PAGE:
With such limited portrayals of APAs in mainstream television and the movies, you should supplement with other sources such as multicultural children's books, magazines, print ads, commercials, CD-ROMs, and more. I find that commercials and print ads feature the most Asian facesat last our economic clout is being recognized. Critically read these materials for stereotypes and errors, too.
If you can receive Asian television channels, supplement with Asian television, including the advertisements. Watch Asian videos and language-learning videos just so that your children can see some faces that look like theirs. Who knows, maybe they will develop some language skills, too. The goal is to treat the kids to a new perspective -- to a world where Asians can be in the foreground.
However, it is also important to be aware of stereotypes there too, especially if you have girls. Ask why they think the Asians on the Asian channel and the non-Asians on the other channels do not mix, except for that one Chinese-speaking white guy in the Chinese law firm commercial (Spot the Caucasian?). Why do villains in Hindi films have western names and western vices while the virtuous heroes and heroines have Hindi names? For fun, deconstruct the Asian depictions of Caucasians or America.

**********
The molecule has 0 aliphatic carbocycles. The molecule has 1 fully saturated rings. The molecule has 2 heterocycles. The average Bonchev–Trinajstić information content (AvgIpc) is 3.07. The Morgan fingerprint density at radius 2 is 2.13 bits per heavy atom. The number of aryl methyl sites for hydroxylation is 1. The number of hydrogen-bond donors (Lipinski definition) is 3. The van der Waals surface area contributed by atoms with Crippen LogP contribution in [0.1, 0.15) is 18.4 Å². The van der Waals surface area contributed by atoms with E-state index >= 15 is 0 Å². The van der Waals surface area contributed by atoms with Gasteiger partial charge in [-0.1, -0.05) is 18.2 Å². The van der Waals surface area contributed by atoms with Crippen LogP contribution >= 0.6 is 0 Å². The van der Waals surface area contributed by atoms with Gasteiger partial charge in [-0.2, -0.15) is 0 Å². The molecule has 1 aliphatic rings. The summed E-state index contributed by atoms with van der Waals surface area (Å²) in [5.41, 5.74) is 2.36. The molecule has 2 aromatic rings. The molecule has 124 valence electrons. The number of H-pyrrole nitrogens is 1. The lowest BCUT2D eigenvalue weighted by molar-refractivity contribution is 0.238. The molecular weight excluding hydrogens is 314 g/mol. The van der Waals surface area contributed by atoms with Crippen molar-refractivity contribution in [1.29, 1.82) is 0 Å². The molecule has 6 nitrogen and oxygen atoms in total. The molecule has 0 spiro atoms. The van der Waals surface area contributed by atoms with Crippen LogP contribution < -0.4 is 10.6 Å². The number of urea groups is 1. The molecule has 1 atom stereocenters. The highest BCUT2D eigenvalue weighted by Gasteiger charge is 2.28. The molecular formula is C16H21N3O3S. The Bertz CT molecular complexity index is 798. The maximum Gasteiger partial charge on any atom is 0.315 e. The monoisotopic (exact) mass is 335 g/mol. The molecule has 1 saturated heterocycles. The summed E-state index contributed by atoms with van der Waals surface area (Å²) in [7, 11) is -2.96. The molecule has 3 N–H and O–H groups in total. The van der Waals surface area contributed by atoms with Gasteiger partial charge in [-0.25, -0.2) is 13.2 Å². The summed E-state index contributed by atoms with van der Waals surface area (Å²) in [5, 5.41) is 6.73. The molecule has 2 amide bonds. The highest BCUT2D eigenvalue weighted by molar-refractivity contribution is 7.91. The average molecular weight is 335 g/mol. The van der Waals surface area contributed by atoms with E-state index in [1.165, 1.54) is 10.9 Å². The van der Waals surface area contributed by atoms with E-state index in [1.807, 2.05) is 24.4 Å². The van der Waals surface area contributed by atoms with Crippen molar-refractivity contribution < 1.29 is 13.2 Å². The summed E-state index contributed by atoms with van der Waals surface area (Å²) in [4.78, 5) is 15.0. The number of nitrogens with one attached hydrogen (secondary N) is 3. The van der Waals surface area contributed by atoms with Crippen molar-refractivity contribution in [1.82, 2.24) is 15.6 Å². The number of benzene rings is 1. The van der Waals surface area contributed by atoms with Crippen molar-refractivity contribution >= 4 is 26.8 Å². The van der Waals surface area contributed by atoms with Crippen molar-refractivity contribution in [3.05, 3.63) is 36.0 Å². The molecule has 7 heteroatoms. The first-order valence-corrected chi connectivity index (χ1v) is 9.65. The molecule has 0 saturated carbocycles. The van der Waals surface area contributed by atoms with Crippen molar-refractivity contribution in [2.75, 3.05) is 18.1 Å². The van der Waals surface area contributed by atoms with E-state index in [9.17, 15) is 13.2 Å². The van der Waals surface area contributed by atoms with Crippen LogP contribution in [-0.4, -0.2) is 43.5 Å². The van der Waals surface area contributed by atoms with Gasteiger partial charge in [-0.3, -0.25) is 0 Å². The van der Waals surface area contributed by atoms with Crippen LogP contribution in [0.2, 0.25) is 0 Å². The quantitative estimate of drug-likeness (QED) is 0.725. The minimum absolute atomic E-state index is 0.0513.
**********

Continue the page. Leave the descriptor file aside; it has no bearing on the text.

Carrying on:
Watch for newsmakers. Mainstream media provide few imaginary role models for our children, but real ones are fairly easy to follow in the Asian-American press: sports figures like Kristy Yamaguchi and Tiger Woods, political figures like Norman Mineta, Silicon Valley entrepreneurs like Jerry Yang, and more. In your local press and community are real doctors, lawyers, scientists, engineers, journalists, professors, dancers, etc., doing real things. Point them out. Celebrate with them. If news coverage is consistently negative, shield your young children from it, and explain to your older children how even supposedly objective news media can be biased.